If you live in Southern California, you should know what to do in the event of an earthquake, and what to pack ahead of time. The Red Cross advises that you get a kit, with at least 3 days of supplies, including: water (1 gallon per person per day) and food, flashlights and duct tape, and a small catalog of highly useful items. You can order an inexpensive kit from the Red Cross, or assemble your own. But disasters are personal as well as public, and preparedness can be a highly subjective state. If the world is going to take an abrupt Cormac McCarthy turn, some of us will need chocolate. Plastic jars of Nutella are unlikely to shatter, and they won't melt in the unrefrigerated summer heat the way bars of Valrhona or Michel Cluizel will.

You can also find small ration-size packets of the Italian chocolate-hazelnut spread, which come in handy if you can't yet locate your spoon. A few cookbooks would also be worth their weight, as you will only be able to last for so long chewing on the pressed wafers of wheat flour, vegetable shortening, sugar, coconut and salt that the Red Cross has perhaps furnished you with. Take the religious book of your choice; pack Dante and Shakespeare and the Twilight Saga.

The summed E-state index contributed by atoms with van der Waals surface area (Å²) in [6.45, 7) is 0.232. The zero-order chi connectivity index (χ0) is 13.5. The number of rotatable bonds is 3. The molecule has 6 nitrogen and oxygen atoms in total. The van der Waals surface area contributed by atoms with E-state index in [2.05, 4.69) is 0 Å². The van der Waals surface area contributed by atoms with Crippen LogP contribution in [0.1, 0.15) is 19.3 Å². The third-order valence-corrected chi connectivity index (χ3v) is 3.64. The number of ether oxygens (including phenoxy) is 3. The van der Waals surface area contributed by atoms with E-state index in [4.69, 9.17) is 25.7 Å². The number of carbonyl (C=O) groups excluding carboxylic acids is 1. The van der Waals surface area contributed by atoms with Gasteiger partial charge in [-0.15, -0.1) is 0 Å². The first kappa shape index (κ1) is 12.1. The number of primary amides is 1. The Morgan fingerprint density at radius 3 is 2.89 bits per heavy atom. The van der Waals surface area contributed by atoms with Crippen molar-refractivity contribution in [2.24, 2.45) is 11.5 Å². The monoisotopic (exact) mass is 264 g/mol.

But also toss in James Peterson's excellent how-to guide What's A Cook To Do? and Nancy Silverton's pantry-friendly A Twist of the Wrist. The first because you may need simple instructions on how to poach a fish or make an omelet; the second because cans will be your new best friends. And to the assembled cache of light sticks (fiat dinner candle) and radio batteries and plastic emergency tablecloths, do not forget to add a can opener. Just because the first soldiers to benefit from the invention of canned food had to use bayonets to open the cans (can openers were invented later), doesn't mean you should too.

LA Weekly